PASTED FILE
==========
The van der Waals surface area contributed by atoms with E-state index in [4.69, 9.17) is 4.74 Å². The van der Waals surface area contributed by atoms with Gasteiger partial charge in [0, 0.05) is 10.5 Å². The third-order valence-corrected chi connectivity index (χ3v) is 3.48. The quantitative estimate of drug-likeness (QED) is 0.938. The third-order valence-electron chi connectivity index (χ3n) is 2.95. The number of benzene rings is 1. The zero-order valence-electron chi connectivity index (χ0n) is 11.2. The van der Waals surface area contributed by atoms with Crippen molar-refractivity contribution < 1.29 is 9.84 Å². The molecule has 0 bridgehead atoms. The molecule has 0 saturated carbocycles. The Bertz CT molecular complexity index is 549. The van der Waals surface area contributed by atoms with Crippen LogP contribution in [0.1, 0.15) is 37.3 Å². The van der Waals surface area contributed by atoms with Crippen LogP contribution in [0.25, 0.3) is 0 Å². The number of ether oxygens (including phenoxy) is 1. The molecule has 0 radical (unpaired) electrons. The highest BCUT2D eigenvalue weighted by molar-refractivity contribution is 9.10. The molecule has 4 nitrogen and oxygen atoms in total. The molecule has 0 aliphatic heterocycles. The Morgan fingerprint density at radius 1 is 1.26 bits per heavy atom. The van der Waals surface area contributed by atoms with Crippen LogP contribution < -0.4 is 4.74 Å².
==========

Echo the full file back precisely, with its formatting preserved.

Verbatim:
The van der Waals surface area contributed by atoms with E-state index in [4.69, 9.17) is 4.74 Å². The van der Waals surface area contributed by atoms with Gasteiger partial charge in [0, 0.05) is 10.5 Å². The third-order valence-corrected chi connectivity index (χ3v) is 3.48. The quantitative estimate of drug-likeness (QED) is 0.938. The third-order valence-electron chi connectivity index (χ3n) is 2.95. The number of benzene rings is 1. The zero-order valence-electron chi connectivity index (χ0n) is 11.2. The van der Waals surface area contributed by atoms with Crippen molar-refractivity contribution < 1.29 is 9.84 Å². The molecule has 0 bridgehead atoms. The molecule has 0 saturated carbocycles. The Bertz CT molecular complexity index is 549. The van der Waals surface area contributed by atoms with Crippen LogP contribution in [0.1, 0.15) is 37.3 Å². The van der Waals surface area contributed by atoms with Crippen LogP contribution in [0.25, 0.3) is 0 Å². The number of ether oxygens (including phenoxy) is 1. The molecule has 0 radical (unpaired) electrons. The highest BCUT2D eigenvalue weighted by molar-refractivity contribution is 9.10. The molecule has 4 nitrogen and oxygen atoms in total. The molecule has 0 aliphatic heterocycles. The Morgan fingerprint density at radius 1 is 1.26 bits per heavy atom. The van der Waals surface area contributed by atoms with Crippen LogP contribution < -0.4 is 4.74 Å².